When you think of addictive personalities, certain images might come to mind. Maybe you have a friend who can’t put their phone down and stop scrolling through social media. Or perhaps you personally find it difficult to disengage from work, even on weekends or holidays.
It’s true that addictive personalities can manifest in a variety of ways—from incessant exercise or playing too many video games to more dangerous activities like substance abuse. When addictive personalities lead to substance abuse, there can be negative and life-threatening consequences.
What Are Addictive Personalities?
Most experts agree there is no one specific trait that is associated with or defines an addictive personality. However, individuals with certain personalities, beliefs, behaviors, co-occurring disorders, and even those who experience stresses or trauma can be more likely to suffer from addiction. (ASAM Definition of Addiction)
Certain traits are shared by people who have a higher risk of becoming addicted to psychoactive substances. If any of the following traits sound familiar, it’s important to be aware of how these traits might be impacting your life, particularly in terms of substance abuse.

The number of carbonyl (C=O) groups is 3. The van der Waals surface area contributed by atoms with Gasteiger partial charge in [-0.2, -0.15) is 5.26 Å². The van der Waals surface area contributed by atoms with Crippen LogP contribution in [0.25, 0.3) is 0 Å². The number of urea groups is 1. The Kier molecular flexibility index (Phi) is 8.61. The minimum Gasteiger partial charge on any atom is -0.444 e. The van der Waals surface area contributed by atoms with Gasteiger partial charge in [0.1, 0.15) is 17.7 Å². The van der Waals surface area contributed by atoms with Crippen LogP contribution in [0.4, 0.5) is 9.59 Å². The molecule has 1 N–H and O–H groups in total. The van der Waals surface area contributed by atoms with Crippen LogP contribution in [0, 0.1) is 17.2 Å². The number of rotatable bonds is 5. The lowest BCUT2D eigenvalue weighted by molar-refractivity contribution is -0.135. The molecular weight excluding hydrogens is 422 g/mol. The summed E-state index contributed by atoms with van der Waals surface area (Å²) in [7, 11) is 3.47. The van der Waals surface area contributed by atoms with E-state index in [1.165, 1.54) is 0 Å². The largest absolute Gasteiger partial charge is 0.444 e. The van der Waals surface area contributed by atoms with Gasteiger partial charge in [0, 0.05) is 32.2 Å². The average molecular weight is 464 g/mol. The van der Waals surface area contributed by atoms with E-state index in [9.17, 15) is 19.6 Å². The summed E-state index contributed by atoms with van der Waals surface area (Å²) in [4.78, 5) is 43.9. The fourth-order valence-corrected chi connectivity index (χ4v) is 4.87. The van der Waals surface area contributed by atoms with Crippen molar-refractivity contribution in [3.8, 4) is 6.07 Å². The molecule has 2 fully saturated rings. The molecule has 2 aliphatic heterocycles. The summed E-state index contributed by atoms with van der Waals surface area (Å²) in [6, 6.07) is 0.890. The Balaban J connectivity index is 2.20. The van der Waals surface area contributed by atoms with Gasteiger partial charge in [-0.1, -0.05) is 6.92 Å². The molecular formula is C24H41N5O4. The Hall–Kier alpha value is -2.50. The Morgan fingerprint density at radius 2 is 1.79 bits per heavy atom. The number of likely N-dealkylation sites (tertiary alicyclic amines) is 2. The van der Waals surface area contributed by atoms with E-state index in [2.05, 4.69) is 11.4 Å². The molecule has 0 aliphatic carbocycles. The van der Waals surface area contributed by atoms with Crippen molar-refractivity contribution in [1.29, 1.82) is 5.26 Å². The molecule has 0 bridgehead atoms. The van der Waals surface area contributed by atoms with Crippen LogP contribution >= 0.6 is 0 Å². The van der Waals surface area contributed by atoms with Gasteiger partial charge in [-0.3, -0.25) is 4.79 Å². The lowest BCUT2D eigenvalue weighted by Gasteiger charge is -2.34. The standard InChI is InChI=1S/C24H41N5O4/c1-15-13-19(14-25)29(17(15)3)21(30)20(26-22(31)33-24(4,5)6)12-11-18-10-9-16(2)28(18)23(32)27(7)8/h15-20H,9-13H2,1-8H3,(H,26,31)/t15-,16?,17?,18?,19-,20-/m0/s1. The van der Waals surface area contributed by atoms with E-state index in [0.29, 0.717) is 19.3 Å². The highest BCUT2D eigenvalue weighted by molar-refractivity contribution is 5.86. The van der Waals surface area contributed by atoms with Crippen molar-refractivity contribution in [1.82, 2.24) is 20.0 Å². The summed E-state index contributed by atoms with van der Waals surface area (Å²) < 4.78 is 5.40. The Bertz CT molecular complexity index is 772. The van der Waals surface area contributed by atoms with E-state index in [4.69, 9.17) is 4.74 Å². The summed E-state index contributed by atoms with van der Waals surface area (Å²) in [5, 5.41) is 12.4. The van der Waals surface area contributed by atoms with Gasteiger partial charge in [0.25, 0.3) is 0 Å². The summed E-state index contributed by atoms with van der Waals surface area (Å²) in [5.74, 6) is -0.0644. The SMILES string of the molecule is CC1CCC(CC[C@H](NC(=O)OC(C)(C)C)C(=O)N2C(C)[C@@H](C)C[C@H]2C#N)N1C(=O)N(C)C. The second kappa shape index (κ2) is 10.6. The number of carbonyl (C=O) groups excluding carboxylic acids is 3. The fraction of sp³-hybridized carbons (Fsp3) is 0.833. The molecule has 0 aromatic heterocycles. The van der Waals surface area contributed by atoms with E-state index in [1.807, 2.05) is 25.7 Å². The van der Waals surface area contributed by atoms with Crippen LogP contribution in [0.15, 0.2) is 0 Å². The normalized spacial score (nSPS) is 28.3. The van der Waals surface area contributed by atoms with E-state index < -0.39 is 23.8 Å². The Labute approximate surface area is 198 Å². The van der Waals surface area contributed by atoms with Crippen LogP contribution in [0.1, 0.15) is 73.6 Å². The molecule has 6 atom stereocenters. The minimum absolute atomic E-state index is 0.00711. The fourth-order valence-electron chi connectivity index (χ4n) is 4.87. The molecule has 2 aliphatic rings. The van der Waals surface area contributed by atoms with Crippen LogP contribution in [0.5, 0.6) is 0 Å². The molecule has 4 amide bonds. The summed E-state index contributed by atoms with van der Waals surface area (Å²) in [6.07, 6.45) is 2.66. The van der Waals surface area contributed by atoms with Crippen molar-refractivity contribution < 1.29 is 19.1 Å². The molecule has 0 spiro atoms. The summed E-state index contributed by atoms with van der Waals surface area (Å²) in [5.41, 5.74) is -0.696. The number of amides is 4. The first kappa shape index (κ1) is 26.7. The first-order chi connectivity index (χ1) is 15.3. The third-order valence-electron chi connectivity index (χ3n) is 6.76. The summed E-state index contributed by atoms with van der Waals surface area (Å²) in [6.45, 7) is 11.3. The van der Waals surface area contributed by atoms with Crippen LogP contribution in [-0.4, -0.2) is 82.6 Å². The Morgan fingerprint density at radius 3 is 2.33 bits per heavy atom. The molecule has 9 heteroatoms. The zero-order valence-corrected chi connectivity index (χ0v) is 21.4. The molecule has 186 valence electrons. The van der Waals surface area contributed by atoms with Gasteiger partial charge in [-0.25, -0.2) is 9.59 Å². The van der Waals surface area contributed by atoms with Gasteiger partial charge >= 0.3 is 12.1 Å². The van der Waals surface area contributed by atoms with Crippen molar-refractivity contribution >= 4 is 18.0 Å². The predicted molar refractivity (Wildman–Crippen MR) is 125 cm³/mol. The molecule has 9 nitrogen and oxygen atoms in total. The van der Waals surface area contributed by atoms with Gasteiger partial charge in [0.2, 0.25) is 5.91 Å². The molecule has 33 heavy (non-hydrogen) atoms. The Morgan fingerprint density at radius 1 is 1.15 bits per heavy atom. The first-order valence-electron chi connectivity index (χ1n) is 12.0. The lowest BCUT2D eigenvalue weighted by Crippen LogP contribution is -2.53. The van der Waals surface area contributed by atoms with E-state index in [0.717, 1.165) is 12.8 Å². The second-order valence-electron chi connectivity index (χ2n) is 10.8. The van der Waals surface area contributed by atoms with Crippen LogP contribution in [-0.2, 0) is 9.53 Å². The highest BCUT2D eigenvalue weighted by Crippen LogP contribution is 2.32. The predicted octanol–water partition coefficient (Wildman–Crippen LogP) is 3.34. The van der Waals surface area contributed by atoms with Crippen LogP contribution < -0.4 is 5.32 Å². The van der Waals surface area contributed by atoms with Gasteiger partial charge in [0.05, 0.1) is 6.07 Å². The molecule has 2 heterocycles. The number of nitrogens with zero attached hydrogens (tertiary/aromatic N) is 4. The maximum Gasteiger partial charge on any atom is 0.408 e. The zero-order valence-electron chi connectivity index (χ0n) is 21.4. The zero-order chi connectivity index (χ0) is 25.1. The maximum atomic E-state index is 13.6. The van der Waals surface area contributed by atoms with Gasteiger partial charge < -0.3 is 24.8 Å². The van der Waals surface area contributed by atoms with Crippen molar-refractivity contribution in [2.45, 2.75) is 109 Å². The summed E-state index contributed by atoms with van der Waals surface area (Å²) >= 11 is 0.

Genetics Play a Role in Addiction
What you’ve heard is true: Addiction can run in families. The American Society of Addiction Medicine states in their definition of addiction that “genetic factors account for around half of the likelihood that someone will develop addiction.” This means that if you have a family member who has an addiction issue, you’re more prone to addiction, too.
At the same time, shared genes do not necessarily mean you’ll develop an addiction, nor does the lack of certain genetic markers mean you’re in the clear. There can be a variety of complex issues that contribute to addiction potential, such as environmental factors. Resiliencies acquired through parenting or life experiences also affect the extent at which genetic predispositions lead to addictions.
Issues With Mental Health
If you have an existing mental health condition such as depression, anxiety, or schizophrenia, your risk of addiction increases. Mental health issues can also disrupt a healthy social support system or harm personal relationships, both of which also play a role in many addictions. Without the proper support and treatment, it’s more likely that you’ll turn to alcohol and other substances to cope with your struggles.
The journal Alcohol Research Current Reviews reports that psychiatric disorders like anxiety and mood disorders commonly co-occur with alcohol use disorder (AUD). Among people with an alcohol addiction, depressive disorders are the most common psychiatric disorders.
Risk-taking, adventurous types have a higher risk of addiction than others — and brain chemistry may be to blame. The reward center of the brain, which is also closely linked to memory and motivation, releases dopamine in response to pleasurable activities.